Below are two screen shots: the top is Thames getting ready to take Ryan Dempster yard in 2013, the bottom is Thames hitting one of his 47 home runs in 2015.
Look at the hands. In the top picture, Thames keeps his hands roughly around his ears right before his swing, while in Korea, he appears to load his swing lower, near his shoulders. This allows Thames to stay in the zone with his bat longer and have a bit of an upswing, which leads to higher exit velocity and an improved launch angle. Both of these qualities translate into more power and more strikeouts. Ted Williams first pioneered this idea, saying that a slight upswing leads to extended contact on the ball, while a level swing leads to a smaller impact zone.
This is a change many players have made, such as Josh Donaldson, Jake Lamb, and Ryon Healy. Eno Sarris wrote an excellent article on the changes Ryon Healy made to his swing. It looks like this is something Thames is trying to emulate and will hopefully carry over to the MLB.
It looks like Thames has made the adjustments that he has needed to become a successful player. Trying to project what player he’ll be is a bit difficult. Personally, I look at the Davenport projections and I’m a little hesitant to say Thames will hit .333 and slug .628, seeing as how his strikeout rate will almost certainly regress to levels close to his former major league self. I don’t see his walk rate regressing down to that level, mainly because plate discipline is a skill that accrues over time, and pitchers will have to be more careful with Thames and his new approach at the plate.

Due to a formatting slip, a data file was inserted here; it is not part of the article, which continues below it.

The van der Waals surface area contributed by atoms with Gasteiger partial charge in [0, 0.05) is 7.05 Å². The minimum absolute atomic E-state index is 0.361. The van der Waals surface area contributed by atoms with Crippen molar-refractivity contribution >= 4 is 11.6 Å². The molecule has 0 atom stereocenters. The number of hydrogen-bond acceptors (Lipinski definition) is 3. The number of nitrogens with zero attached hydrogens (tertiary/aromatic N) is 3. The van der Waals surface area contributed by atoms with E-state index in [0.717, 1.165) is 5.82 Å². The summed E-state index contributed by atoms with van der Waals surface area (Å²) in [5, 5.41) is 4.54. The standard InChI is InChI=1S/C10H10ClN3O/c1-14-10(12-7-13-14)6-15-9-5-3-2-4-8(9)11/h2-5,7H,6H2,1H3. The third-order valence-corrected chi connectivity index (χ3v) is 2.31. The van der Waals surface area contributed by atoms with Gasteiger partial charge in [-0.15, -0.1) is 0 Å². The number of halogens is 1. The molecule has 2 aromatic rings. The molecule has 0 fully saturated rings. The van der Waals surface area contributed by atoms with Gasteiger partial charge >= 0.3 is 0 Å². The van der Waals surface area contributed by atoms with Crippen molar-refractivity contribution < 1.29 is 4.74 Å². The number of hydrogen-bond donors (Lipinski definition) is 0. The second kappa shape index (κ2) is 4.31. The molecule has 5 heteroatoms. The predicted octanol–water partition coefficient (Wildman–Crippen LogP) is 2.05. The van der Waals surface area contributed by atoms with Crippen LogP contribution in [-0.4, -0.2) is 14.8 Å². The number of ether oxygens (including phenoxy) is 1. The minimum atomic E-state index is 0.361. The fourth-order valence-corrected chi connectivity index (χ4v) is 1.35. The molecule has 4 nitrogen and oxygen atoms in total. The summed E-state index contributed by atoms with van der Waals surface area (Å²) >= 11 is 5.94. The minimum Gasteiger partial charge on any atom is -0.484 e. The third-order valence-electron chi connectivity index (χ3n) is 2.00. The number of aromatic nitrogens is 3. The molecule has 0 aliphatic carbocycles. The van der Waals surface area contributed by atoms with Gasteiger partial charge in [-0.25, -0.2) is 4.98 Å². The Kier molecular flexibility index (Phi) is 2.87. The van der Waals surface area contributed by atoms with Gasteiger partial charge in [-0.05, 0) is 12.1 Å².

Let’s look at his slash line from his time in the MLB – in 633 at-bats, Thames hit .250/.296/.431 with 21 homers and walk rate of 5.6% and a strikeout rate of 25.6%. Assuming regression from Korea, let’s keep the strikeouts at 25%, up from 18% in Korea, and let’s up the walk rate to account for added patience and power to 10%. With the technical changes in his swing, we can also assume his batted balls will go further and get hit harder, so let’s bump the slugging up to .500, which translates into something like 30-35 HR. This puts his ISO right at .250, a step up from what we saw earlier in his career. We’re now looking at a slash line of roughly .250/.350/.500 with an above average glove at first and 10 steals (the Brewers love to let their players run). That’s good. In fact, that’s better than Chris Carter, and the Brewers are getting this at half the price of what Chris Carter would cost. I think there are plenty of reasons to be excited about Eric Thames in 2017.